I love volleys. Volleys are my favourite shot. But it wasn't always like that. When I was young [[enter insulting ageist joke here]] I would be playing doubles and I would dutifully stand at the net when my partner was serving hoping against hope that the ball wouldn't come my way. Then one day it happened - receiver miscued a return and there was the ball looming large and coming in my direction. AAHH! Nightmare!! So I stuck my racket out and hit a perfect volley between the opponents for a winner. 'Hold on' I thought 'I meant to do that.' As ever since then instead of cowering at the net when my partner serves I will be looking to get involved in the point. As the pictures show, move forward to meet the ball in front with your racket head up. Keep practising and learn to love 'em.
Anyone seen an octopus falling out of a tree? I have. Well I haven’t actually but I’ve seen the next best thing. It was when one of our players decided it was time to come to the net and finish the point. Arms and legs flailing in all directions – here comes the ball – KERPOW. Everyone ducked for cover. Now there is nothing wrong with coming to the net but it needs to be done in an orderly manner. Get forward swiftly and under control. Make sure you steady yourself in a good ready position before your opponent hits the ball. That way you will be able to make a better volley and hopefully finish the point.
The second most common question I am asked is ‘what size racquet should I buy for my child’. (The most common question is ‘Wot, you STILL ‘ere?). Racquets come in various sizes usually measured in inches if you are in the UK. The junior sizes are 19, 21, 23, 25, 26 inches with 27 inch being adult size. To get the right size get your child to hold a racquet straight down by his/her side. The top of the racquet should be 1 inch above the ground. Make sure your child is perfectly upright because some of the little horrors will do a good impression of the leaning tower of Piza if they think they want a bigger racquet.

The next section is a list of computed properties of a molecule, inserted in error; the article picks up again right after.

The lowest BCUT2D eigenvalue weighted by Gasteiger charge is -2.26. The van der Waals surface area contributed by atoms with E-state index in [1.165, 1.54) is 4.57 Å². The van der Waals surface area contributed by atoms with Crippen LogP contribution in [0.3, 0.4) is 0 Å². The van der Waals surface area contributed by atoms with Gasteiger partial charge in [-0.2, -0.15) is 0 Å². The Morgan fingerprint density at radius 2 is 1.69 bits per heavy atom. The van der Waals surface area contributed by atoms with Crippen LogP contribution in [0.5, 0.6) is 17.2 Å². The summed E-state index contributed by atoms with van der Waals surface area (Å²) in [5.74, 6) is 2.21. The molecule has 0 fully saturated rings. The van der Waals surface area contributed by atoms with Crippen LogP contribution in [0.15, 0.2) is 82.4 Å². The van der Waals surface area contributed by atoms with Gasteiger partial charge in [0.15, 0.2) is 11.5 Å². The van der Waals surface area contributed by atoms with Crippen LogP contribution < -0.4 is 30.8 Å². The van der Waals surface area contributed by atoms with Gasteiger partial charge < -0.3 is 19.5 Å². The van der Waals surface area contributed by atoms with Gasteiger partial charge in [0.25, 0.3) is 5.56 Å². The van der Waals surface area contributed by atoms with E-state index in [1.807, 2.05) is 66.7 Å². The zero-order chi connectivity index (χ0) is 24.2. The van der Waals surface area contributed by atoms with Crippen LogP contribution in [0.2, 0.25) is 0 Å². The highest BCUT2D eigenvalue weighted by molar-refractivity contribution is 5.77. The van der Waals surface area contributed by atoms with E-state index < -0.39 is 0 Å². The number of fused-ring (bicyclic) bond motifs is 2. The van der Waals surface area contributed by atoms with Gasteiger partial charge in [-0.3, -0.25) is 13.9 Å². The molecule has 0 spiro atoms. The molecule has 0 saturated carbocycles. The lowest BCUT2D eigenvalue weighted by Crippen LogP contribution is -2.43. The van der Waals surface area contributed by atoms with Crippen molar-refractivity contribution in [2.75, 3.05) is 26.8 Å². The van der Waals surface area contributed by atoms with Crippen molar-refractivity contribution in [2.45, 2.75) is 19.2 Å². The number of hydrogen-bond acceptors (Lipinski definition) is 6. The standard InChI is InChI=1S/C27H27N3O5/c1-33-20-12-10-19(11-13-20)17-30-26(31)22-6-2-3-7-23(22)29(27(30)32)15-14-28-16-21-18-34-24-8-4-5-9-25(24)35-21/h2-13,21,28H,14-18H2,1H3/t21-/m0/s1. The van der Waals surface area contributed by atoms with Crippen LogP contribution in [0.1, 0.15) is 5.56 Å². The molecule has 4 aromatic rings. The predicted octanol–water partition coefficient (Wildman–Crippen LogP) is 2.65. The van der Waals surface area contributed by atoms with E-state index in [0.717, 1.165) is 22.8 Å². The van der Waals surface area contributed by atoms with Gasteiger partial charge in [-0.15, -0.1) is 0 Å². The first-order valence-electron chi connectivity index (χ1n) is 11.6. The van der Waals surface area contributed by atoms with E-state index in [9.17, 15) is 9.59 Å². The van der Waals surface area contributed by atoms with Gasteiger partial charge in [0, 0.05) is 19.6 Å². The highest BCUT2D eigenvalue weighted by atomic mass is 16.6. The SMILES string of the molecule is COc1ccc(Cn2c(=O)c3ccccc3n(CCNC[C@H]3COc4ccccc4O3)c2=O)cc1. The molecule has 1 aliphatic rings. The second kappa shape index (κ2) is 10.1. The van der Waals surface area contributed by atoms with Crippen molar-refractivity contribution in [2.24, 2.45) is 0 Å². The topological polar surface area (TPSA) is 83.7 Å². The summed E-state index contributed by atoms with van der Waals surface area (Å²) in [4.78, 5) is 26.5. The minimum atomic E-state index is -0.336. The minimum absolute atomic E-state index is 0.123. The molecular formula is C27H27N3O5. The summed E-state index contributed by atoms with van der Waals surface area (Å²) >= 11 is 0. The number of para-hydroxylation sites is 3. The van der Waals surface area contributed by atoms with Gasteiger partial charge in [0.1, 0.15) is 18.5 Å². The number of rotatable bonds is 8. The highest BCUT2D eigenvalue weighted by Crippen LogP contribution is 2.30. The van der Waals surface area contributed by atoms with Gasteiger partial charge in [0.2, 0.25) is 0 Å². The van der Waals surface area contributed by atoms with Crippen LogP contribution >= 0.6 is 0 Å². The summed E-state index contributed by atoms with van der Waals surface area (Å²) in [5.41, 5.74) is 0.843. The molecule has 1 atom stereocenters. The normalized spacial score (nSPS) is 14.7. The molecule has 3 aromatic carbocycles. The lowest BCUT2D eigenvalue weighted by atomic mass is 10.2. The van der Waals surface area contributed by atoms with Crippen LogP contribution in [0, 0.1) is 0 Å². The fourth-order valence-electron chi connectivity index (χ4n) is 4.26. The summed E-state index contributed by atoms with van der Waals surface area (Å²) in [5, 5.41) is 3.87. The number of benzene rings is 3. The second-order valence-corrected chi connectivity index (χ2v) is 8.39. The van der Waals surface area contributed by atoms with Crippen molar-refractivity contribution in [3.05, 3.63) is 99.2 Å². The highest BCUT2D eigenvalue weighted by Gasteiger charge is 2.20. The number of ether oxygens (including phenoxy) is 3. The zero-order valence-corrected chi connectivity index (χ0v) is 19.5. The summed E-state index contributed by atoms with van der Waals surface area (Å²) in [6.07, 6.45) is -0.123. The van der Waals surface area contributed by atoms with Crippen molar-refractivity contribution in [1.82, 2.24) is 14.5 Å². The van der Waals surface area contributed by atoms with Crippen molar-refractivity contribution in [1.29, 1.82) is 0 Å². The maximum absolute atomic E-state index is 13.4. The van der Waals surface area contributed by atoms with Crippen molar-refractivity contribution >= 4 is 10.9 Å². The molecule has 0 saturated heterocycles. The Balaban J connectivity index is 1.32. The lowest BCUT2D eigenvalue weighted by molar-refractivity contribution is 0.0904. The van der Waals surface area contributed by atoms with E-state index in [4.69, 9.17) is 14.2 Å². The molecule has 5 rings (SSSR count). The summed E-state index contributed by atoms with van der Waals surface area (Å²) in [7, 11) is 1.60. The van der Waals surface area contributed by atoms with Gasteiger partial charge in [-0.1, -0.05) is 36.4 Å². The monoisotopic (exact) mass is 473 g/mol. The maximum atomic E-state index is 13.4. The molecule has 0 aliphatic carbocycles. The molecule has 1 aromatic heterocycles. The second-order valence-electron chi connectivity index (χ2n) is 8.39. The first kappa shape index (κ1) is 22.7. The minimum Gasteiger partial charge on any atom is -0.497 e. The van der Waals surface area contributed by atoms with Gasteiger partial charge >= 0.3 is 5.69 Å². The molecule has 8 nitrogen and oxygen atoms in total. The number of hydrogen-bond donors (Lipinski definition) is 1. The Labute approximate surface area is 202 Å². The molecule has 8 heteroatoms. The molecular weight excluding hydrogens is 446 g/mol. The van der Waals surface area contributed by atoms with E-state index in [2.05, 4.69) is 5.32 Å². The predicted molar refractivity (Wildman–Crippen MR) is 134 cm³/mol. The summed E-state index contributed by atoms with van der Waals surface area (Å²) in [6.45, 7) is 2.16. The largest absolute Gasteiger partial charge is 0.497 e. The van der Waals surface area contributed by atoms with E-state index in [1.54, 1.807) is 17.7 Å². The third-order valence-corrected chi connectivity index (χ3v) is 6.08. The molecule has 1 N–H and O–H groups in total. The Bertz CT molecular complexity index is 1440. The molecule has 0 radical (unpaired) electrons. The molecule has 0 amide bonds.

Over the years I have seen many different serves. What I find extraordinary is the amount of unnecessary movement people put into their serves before and during the action. I have seen players rocking their arms back and forth like they are sawing wood, pointing their racket up to the sky as if they are duck shooting or even doing the hokey cokey before they serve – left foot in, left foot out, in, out, in, out, shake it all about – SERVE. The serve is actually quite simple – throw the ball up and hit it. Cut out any unnecessary movement and see your serve improve
Anyone remember the old Batman TV series? Kiddies if you don’t know what I’m talking about then look it up on Face Tube. During each episode there would be a dust up between Batman and his adversaries such as the Joker and the Penguin. When Batman landed a knuckle sandwich on the bad guy a caption would come up - ‘WALLOP!’, ‘BIFF!’, ‘SPLAT!’. This is a bit like watching some players warm up in for a tennis match. Straight on court and ‘POW!’, 'BANG!'. Before the match starts, warm up slowly, in the service boxes if necessary with a shortened swing and exaggerate watching the ball onto your racket. Then you can move back and don't forget to practice every shot - including 1st and 2nd serves. It will help. Ah they don’t make telly like that any more – thank goodness.
It is very important to be patient when you are trading on a tennis court. ‘TRADING?!’ I hear you cry. ‘It’s bad enough trying to win the point without having to negotiate the price of a barrel of crude oil at the same time’. Well actually ‘trading’ is the modern parlance for the phase in a point where neither player is on top. So don’t try and force the issue – be patient and wait for your opportunity to present itself.
Years ago when I had a proper job there was a poster in the office of a little boy on a potty with the caption ‘The job is never complete until the paperwork has been done’. This can be related to tennis – believe it or not. So many players hit a shot and think that is the end of it – no it isn’t. You need to recover to your correct position and get ready for the next shot. The shot is never finished until you have done this. Because yes - believe it or not – the ball might just come back!